TYPE MEANING OUTCOME Fixed Ratio Reinforcement depends on a definite number of responses Activity slows after reinforcement and then picks up Variable Ratio Number of responses Greatest activity of needed for reinforcement all schedules varies Fixed Interval Reinforcement depends on a fixed time Activity increases as deadline nears Variable Interval Time between reinforcement varies Steady activity results
Comparisons of Schedules of Reinforcement FORM OF REWARD INFLUENCE ON PERFORMANCE Fixed interval Reward on fixed time basis Leads to average and irregular performance Fixed ratio Reward tied to specific number of responses Moderately fast Leads quickly to extinction of very high and stable performance behavior Variable interval Reward given after varying periods of time Leads to moderately high and stable performance Slow extinction of behavior Variable ratio Reward given for some behaviors Leads to very high performance Very slow extinction of behavior SCHEDULE EFFECTS ON BEHAVIOR Fast extinction of behavior
FI, VI, FR, or VR? 1. 2. 3. 4. 5. When I bake cookies, I can only put one set in at a time, so after 10 minutes my first set of cookies is done. After another ten minutes, my second set of cookies is done. I get to eat a cookie after each set is done baking. After every 10 math problems that I complete, I allow myself a 5 minute break. I look over my notes every night because I never know how much time will go by before my next pop quiz. When hunting season comes around, sometimes I’ll spend all day sitting in the woods waiting to get a shot at a big buck. It’s worth it though when I get a nice 10 point. Today in Psychology class we were talking about Schedules of Reinforcement and everyone was eagerly raising their hands and participating. Miranda raised her hand a couple of times and was eventually called on. 1. FI 2. FR 3. VI 4. VI 5. VR
FI, VI, FR, or VR? 6. Madison spanks her son if she has to ask him three times to clean up his room. 7. Emily has a spelling test every Friday. She usually does well and gets a star sticker. 8. Steve’s a big gambling man. He plays the slot machines all day hoping for a big win. 9. Snakes get hungry at certain times of the day. They might watch any number of prey go by before they decide to strike. 10. Mr. Bertani receives a salary paycheck every 2 weeks. (Miss Suter doesn’t ). 11. Christina works at a tanning salon. For every 2 bottles of lotion she sells, she gets 1 dollar in commission. 12. Mike is trying to study for his upcoming Psychology quiz. He reads five pages, then takes a break. He resumes reading and takes another break after he has completed 5 more pages. 6. FR 7. FI 8. VR 9. VR 10. FI 11. FR 12. FR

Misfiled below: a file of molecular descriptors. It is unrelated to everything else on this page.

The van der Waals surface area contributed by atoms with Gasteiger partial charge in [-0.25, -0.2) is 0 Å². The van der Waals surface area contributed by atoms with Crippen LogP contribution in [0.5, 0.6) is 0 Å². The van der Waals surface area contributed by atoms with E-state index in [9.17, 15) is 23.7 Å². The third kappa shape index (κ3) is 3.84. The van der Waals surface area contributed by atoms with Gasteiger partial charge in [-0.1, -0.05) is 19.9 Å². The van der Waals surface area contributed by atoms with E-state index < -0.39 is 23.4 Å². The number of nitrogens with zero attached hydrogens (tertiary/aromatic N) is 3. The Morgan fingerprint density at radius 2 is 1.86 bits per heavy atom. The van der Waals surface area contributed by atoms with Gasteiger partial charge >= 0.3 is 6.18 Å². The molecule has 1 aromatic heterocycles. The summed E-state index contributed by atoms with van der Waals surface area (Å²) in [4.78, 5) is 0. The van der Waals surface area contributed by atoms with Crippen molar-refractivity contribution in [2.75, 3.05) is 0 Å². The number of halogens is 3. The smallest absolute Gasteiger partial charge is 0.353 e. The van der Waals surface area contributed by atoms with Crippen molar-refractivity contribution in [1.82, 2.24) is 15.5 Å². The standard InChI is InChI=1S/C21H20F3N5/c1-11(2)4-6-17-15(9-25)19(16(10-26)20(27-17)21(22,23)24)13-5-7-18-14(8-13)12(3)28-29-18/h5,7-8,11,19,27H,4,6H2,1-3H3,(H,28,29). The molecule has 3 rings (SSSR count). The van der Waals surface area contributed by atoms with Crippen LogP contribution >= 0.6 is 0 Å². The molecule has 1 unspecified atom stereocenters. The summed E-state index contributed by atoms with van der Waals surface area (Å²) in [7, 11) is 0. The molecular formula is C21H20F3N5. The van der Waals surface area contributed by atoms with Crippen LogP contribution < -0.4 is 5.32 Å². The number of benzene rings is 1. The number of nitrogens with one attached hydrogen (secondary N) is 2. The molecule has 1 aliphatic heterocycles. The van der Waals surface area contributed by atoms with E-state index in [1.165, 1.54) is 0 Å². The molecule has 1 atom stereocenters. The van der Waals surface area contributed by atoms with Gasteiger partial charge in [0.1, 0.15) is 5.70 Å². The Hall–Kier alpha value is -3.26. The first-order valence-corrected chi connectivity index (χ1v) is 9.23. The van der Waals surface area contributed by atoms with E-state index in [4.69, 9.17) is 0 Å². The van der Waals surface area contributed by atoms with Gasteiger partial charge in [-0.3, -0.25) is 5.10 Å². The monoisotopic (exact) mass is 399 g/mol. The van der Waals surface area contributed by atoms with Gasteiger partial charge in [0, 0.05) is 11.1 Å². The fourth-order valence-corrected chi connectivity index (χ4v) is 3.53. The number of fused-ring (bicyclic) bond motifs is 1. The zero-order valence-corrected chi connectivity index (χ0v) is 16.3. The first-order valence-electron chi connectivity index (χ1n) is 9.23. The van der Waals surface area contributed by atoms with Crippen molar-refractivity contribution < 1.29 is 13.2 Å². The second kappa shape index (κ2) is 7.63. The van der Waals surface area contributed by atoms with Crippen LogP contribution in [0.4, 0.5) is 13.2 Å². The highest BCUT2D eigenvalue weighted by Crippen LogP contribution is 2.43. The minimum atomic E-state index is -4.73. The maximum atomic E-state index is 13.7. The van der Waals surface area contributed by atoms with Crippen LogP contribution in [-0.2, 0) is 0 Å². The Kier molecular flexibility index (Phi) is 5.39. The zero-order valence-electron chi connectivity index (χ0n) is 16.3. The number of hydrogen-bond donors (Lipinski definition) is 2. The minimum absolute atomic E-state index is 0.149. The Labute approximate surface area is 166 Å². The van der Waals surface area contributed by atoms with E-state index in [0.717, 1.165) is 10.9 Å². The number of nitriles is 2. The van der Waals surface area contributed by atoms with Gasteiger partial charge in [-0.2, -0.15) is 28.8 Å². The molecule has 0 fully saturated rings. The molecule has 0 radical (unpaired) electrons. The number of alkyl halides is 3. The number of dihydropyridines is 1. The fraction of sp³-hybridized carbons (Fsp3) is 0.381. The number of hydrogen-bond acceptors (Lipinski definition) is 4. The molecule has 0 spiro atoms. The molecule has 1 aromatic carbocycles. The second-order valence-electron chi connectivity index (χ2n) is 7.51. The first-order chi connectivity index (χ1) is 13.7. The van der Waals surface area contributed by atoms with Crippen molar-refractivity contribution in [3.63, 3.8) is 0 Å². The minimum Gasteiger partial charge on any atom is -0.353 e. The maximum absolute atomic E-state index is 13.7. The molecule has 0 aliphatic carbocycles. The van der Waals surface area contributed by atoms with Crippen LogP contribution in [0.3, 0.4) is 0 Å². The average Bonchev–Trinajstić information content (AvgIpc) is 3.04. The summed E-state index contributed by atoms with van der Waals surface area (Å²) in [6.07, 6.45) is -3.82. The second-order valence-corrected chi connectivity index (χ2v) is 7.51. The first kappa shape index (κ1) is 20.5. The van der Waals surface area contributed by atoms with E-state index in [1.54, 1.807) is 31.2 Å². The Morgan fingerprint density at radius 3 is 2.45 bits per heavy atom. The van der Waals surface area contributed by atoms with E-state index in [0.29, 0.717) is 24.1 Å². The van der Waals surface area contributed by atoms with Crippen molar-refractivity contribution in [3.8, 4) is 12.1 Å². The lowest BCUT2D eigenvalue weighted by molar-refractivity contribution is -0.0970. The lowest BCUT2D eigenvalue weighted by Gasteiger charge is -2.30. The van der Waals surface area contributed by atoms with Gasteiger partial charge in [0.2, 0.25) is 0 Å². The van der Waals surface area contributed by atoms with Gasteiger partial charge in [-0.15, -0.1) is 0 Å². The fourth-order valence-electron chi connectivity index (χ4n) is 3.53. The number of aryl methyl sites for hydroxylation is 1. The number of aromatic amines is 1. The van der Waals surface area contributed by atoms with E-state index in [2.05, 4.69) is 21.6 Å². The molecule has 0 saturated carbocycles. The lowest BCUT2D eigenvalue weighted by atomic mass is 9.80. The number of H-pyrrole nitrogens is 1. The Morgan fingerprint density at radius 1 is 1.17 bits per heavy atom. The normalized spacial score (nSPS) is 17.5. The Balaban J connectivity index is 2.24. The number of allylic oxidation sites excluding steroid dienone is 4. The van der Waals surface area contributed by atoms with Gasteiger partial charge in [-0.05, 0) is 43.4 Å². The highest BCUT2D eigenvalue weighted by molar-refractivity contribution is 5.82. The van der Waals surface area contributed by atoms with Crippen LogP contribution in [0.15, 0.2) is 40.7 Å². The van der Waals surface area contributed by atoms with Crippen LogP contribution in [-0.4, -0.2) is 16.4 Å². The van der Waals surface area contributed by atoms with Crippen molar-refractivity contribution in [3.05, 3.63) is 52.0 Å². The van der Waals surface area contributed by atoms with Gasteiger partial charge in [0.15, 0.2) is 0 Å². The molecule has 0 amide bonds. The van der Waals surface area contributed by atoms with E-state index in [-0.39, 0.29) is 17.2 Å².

FI, VI, FR, or VR? 13. Megan is fundraising to try to raise money so she can go on the annual band trip. She goes door to door in her neighborhood trying to sell popcorn tins. She eventually sells some. 14. Kylie is a business girl who works in the big city. Her boss is busy, so he only checks her work periodically. 15. Mark is a lawyer who owns his own practice. His customers makes payments at irregular times. 16. Jessica is a dental assistant and gets a raise every year at the same time and never in between. 17. Andrew works at a GM factory and is in charge of attaching 3 parts. After he gets his parts attached, he gets some free time before the next car moves down the line. 18. Brittany is a telemarketer trying to sell life insurance. After so many calls, someone will eventually buy. 13. VR 14. VI 15. VI 16. FI 17. FR 18. VR
Ratio Schedules 1. Fixed-ratio schedule: Reinforces a response only after a specified number of responses. e. g. , piecework pay. 2. Variable-ratio schedule: Reinforces a response after an unpredictable number of responses. This is hard to extinguish because of the unpredictability. (e. g. , behaviors like gambling, fishing. )
Interval Schedules 1. Fixed-interval schedule: Reinforces a response only after a specified time has elapsed. (e. g. , preparing for an exam only when the exam draws close. ) 2. Variable-interval schedule: Reinforces a response at unpredictable time intervals, which produces slow, steady responses. (e. g. , pop quiz. )